Senior McLaren personnel say that the sky is the limit for Lewis Hamilton now that the Briton has got his first World Championship under his belt.
Having missed out by just a point in 2007, Hamilton turned the tables on Felipe Massa and Ferrari in Brazil to become the youngest World Champion in history, while also matching the feat of Jacques Villeneuve in winning in his second year at the top level of the sport.
“He deserved to win it last year and to win it this year is something special,” Ron Dennis told Motor Sport. “It was a nail-biting and very satisfying World Championship. It means a lot. We’ve come a long way in a short distance. To be part of his career from being a young boy to seeing him the youngest-ever World Champion is a wonderful experience. I’m so pleased for Lewis, but also very pleased for the team.”
In two seasons Hamilton has scored nine Grand Prix wins and taken 13 pole positions. He has been on the podium 22 times in his 35 starts, and has scored 207 points. Remarkably, the 23-year-old has yet to suffer a retirement due to any kind of technical problem or team error. His only non-finishes have been as a result of his crashes in the pit entry in China in 2007, and at the pit exit in Canada this season.
“He’s very, very special,” said McLaren CEO Martin Whitmarsh. “Under enormous pressure he delivered for the team, and for himself. There were millions of Brazilians who understandably had the dream of Massa winning the World Championship, and they shared those emotions with us during the course of that weekend! That put enormous pressure on someone who’s still very young.
“On top of the pressure that clearly mounts from having just missed out on the year before, to then find yourself in that position, where potentially the slightest error and you’re going to be condemned to second place for another year, was tough. We all had that in our minds going into Brazil, and over the course of the weekend Lewis didn’t panic. He could easily have panicked and made a mistake at various stages of the race.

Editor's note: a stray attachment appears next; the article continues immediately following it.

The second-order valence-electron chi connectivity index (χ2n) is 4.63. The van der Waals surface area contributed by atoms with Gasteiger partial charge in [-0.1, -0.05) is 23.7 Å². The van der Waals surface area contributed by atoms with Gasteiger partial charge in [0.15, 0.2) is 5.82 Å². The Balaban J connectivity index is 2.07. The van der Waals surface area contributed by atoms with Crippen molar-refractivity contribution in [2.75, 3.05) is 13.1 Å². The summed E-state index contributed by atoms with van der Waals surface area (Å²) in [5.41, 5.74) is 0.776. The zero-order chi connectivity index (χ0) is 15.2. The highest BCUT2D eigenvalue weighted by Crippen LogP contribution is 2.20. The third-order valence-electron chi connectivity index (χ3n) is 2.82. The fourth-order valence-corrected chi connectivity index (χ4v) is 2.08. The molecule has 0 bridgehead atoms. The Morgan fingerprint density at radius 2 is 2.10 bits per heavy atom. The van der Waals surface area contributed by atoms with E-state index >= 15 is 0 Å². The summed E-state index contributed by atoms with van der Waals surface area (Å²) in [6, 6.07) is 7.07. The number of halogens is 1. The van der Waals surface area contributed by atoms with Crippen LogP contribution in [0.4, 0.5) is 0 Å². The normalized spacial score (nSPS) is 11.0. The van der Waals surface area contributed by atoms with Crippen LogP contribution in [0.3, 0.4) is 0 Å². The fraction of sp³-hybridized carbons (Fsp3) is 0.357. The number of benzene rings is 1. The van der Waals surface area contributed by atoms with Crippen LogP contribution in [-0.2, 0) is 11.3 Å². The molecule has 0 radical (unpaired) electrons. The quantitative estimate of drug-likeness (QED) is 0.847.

“And it was difficult for the team and our psyche to race for fifth place. I have to say it wasn’t a very enjoyable experience! It could easily have gone terribly wrong for us. I’m delighted for everyone who worked so hard and for Lewis obviously that we got it right in the end.”
Whitmarsh believes Hamilton’s true potential has yet to be seen: “He may well turn out to be one of the most gifted racing drivers ever. He’s developing as a human being, developing as a complete article. Brazil was a demonstration of that, and he’ll only come away stronger and better.
“This is the start of a fabulous career. To be rookie of the year and just miss out in your first year, and then win it – he has just a phenomenal career ahead of him. He will now come into next year’s World Championship with the self- assurance of a World Champion.
“In my opinion he’s got all the natural, raw talent that we’ve known about for years, and he’s just going to get better and better. I think he’s going to draw a lot out of winning the championship and having the right number on his car next year. He will be of greater stature and more comfortable next year.”
Whitmarsh admitted that McLaren had endured some tough times over the past decade, having failed to win a title since Mika Häkkinen’s second success back in 1999. Aside from ’07’s disappointment, the team twice missed out at a late stage with Kimi Räikkönen.
“After the near-misses there’s been enormous pressure on the team. Everyone at Woking and Brixworth has worked so hard. Now it’s just released a lot of that pressure. We’ve had some tough breaks in the last few years, and to win this one feels very good indeed. It’s been a roller coaster ride.”
McLaren Racing MD Jonathan Neale agreed that it wasn’t easy for the team to recover from the frustrations of 2007, and particularly the spy scandal.
“Last year was last year,” said Neale. “It made us stronger. We all learned a bit, we moved on. We’ve been really consistent pushing through the course of this year, stayed disciplined, stayed focused. There have been distractions over the past couple of years, but I’m really pleased that we had the discipline and the confidence to push on and finish it.
“It’s fantastic. We love motor sport, and Brazil was what F1 is all about. It had everything. What a great way to finish the season – that was the most exciting fifth place we’ve ever had! At the end it was a real nail-biter, but Lewis hung in there. He’s got more points than any other driver over the last two years. He’s been a consistent performer all the way through. He has real talent, and he is what it says on the tin – racing driver. This is just the beginning, there’s much more to come.”
Hamilton’s success in Brazil was particularly poignant for McLaren’s veteran head of race operations Steve Hallam, who was enjoying his last race with the team before heading for a new career in NASCAR.
“It was a wonderful way to end. The race was just something that you couldn’t imagine in your wildest dreams, unfolding like that. The last couple of laps were anxious, shall we say. We were contenders down to the last race in 2003, and we were contenders in ’05 and ’07. In 2008 we pulled it off. It’s just great. Lewis is right at the beginning of his career. He’ll just go from strength to strength now.” Adam Cooper